KEY TRACKS: one wing, you and i, deeper down, wilco (the song), solitaire.
07. THE WOODEN SKY: if i don't come home you'll know i'm gone.
now for my favourite local release! the boys in the wooden sky have made a huge impression on me since i was introduced to their music after meeting wyatt several times though mutual friends. something about lead singer gavin gardeners voice that really sucks me into these beautiful songs and stories. i find when attempting to review albums, i always feel that i could never do as good of a job as nada could. she loves this album too, and wrote this story in attempt to cover the bases of the landscape that this record beautifully paints. i found it really easy to sentimentally relate to nada's story, which is probably why i had such an instant connection with this record. read her version, it's better than anything i could say. nada wins. as for the sonic element of this record, i think these guys really nailed it with choosing to record at montreal's hotel2tango, well known for producing the studio owners godspeed you black emperor's eclectic albums. another noticeable addition to the production of this record was the performance of (former moneen) drummer peter krpan. peter is such a talented drummer, and brings so much to this record. i believe the band asked peter to join them on the road for a few months, and to assist in the writing and recording of this album while their current drummer andrew kekewich was finishing up school. i don't want to discredit andrew by any means, because he also contributed to the drumming and vast percussion duties on this album as well (and we also recently had a hard bro down over pet sounds). another thing that absolutely must be included in the praise of this wonderful album is the documentary in pieces film project. the band embarked on the "bedrooms & backstreets" tour, featuring performances in unique and unconventional spaces across canada this past summer. the tour was captured and compiled into this dark, strange and beautiful sectioned pieces by director scott cudmore. it's really cool to see how the band adapted these intricate and multi-instrumented songs to be played in unconventional settings such as basements, libraries, sunflower crops, and even a boat, without the format of a traditional live stage or backline. i really hope they move forward with this documentary series and release it as a full length summary of this fascinating album.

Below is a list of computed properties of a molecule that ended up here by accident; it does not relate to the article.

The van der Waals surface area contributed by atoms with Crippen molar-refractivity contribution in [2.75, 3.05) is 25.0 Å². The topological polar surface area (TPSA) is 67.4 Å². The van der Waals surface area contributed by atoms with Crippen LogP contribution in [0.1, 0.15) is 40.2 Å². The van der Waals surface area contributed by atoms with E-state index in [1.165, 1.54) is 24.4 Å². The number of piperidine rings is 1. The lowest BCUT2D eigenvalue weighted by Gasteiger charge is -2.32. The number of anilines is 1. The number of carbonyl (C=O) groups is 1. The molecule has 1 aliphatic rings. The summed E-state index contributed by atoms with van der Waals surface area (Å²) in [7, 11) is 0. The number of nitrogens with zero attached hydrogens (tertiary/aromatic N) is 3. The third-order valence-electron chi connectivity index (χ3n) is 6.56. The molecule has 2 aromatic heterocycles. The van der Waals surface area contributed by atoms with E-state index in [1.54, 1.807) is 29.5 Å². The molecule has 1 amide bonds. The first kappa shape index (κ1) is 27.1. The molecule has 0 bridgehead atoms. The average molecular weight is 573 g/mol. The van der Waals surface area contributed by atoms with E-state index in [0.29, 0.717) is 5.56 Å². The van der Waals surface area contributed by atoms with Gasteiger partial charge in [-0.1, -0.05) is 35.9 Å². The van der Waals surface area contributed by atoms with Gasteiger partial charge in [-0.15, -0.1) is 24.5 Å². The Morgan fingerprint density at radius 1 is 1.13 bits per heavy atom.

KEY TRACKS: (bit part), call if you need me, an evening hymn, something hiding for us in the night, oslo.
08. STRIKE ANYWHERE: iron front.